Briefly: US President Joe Biden made a surprise visit to Ukraine’s capital Kyiv on Monday (20 February) where he met President Volodymyr Zelensky and other top Ukrainian officials. He spent some five hours in the capital before returning to Poland via a 10-hour train ride.
Biden’s visit was more symbolic than substantive, coming just days before the one-year anniversary of Russia’s invasion on 24 February. While his visit wasn’t the first by a Western leader (e.g., France, Germany, Canada, Australia and the UK all visited last year), it’s the most significant: the US has committed more aid to Ukraine than any other country.
But Biden’s onward itinerary may be just as important as the brief Kyiv visit itself: he’ll meet Polish President Andrzej Duda in Warsaw today, as well as leaders from other Eastern European allies. And he’ll deliver a highly-anticipated speech on NATO unity.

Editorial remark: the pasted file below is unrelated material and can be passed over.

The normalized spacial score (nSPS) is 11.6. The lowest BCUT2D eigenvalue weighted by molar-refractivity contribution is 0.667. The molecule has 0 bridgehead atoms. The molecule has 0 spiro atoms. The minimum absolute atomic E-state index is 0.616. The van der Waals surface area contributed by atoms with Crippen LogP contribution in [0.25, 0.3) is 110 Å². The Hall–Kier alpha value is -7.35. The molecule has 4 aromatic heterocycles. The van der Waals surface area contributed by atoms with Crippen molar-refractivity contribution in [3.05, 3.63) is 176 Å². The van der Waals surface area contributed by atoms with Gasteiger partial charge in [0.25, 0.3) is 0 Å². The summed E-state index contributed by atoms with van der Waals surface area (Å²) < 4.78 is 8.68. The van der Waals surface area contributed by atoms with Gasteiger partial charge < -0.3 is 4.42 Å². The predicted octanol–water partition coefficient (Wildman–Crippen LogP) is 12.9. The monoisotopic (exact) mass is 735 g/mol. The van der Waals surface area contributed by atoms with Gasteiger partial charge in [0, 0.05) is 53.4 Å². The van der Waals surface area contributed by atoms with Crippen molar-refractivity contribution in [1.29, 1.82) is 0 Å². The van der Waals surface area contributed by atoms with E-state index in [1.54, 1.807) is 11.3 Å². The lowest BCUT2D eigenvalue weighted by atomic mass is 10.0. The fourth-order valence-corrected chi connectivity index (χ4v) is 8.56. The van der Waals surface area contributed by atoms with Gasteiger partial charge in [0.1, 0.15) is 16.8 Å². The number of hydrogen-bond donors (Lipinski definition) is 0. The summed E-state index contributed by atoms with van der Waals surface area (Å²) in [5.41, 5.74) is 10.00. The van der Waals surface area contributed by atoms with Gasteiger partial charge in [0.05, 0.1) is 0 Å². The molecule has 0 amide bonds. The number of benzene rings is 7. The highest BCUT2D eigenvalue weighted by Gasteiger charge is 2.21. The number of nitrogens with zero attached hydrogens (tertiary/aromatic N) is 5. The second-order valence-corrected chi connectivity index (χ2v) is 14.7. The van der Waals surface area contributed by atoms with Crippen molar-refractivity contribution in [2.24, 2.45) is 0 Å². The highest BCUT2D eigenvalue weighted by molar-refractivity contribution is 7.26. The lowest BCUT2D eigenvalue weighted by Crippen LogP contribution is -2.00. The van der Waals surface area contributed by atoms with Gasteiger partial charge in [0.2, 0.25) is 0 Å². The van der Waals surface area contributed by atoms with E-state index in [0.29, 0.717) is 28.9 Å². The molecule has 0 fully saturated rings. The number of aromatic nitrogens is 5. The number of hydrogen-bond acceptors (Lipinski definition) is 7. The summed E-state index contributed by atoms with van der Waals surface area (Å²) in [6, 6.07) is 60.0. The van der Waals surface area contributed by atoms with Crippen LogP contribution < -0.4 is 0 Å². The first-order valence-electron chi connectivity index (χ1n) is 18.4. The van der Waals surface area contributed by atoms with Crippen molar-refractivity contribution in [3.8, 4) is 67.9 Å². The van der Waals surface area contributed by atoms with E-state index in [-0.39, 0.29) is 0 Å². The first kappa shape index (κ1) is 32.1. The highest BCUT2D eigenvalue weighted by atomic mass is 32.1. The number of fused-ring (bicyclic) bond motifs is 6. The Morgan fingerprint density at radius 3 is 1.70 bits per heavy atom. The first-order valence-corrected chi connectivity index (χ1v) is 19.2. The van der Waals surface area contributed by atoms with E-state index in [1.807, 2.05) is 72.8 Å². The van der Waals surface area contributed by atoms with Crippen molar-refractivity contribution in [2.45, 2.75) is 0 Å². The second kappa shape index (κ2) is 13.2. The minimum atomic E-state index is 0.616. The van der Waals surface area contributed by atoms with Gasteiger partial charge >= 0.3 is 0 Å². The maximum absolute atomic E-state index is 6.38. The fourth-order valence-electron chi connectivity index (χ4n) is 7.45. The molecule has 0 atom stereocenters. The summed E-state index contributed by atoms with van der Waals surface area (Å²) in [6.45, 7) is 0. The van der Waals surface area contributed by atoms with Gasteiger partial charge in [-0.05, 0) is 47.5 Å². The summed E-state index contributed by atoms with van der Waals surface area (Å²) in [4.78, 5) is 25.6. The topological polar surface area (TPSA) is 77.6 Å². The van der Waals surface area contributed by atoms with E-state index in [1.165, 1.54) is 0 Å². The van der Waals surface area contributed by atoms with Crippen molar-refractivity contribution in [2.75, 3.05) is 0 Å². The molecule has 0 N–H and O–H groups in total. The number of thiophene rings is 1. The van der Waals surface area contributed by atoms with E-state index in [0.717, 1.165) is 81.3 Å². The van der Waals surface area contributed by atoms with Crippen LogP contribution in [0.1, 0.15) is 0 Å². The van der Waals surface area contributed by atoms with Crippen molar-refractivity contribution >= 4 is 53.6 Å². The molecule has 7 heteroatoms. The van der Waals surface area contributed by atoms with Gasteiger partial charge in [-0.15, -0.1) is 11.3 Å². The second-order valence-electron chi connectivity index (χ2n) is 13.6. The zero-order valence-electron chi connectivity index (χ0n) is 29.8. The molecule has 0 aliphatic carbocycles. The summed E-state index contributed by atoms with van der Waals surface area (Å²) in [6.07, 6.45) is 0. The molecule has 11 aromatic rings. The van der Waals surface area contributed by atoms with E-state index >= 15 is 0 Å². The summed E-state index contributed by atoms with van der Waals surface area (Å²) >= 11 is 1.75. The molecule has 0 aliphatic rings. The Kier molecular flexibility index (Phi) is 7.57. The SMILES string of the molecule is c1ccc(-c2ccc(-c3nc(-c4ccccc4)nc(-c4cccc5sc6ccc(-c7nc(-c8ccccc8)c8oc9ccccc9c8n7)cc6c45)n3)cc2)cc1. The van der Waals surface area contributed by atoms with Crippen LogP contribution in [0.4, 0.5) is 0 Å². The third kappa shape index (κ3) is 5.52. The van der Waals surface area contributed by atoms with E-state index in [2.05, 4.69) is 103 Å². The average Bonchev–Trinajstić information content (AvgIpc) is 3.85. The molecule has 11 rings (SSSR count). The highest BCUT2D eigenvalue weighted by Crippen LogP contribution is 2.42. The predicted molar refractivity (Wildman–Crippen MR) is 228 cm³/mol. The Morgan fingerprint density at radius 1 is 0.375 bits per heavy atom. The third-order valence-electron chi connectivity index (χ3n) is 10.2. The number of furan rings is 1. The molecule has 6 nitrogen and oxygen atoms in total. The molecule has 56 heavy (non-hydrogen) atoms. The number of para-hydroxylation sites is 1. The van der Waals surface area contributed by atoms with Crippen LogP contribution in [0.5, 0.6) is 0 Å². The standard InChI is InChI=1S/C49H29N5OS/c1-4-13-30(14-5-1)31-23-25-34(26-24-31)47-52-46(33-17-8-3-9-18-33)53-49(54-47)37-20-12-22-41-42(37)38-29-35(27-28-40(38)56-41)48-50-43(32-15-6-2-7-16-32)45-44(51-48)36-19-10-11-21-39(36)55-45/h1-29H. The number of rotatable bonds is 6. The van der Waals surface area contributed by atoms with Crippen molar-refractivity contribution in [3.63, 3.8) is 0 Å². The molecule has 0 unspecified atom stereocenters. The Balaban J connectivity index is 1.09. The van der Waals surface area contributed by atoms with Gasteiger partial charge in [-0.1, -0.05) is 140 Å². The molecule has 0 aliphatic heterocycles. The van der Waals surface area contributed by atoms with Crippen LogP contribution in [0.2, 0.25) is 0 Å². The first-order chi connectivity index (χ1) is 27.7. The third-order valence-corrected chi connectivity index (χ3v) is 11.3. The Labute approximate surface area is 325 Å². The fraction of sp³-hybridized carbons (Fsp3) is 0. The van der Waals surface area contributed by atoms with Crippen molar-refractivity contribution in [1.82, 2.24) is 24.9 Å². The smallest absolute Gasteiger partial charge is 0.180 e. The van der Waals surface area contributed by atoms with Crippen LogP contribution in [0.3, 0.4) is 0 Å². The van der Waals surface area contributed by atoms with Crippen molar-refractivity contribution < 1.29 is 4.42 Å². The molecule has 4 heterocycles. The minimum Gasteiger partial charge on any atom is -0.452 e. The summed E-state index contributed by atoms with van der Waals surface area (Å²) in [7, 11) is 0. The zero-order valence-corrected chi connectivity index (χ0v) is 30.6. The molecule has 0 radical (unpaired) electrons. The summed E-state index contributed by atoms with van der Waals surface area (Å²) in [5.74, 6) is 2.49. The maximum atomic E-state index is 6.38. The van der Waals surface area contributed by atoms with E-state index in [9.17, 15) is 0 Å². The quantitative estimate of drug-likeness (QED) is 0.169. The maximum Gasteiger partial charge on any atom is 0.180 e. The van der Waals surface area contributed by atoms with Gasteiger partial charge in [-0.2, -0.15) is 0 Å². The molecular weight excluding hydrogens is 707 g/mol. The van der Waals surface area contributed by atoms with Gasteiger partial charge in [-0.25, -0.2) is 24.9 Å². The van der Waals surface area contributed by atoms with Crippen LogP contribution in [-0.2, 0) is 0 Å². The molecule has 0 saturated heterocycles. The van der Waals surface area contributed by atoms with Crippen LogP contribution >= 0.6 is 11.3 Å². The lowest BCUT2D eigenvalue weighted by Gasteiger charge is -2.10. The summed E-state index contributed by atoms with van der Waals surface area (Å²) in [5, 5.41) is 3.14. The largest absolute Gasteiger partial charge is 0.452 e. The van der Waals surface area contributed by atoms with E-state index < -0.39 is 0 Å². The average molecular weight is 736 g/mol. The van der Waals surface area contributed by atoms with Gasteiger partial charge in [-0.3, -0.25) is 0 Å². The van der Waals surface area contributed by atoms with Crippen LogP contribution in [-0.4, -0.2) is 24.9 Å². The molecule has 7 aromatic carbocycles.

Intrigue’s take: An historic visit like this sends a clear message to several audiences at once: US support for Ukraine won’t waver. And that message means different things in different capitals:
- in Kyiv, it means keep fighting
- in Moscow, it means find yourself an exit
- in Beijing, it means don’t get involved
- in Western capitals, it means stick together
- and in Washington, it means stay the course.
Also worth noting:
- Biden agreed to release an additional $500M of lethal aid, but stopped short of promising any new weapons systems.
- The visit surprised almost everyone: Russia got a heads-up from Washington just a few hours beforehand.
- Russian President Vladimir Putin will also deliver a major speech today, a year after unilaterally recognising the independence of two breakaway Ukrainian regions.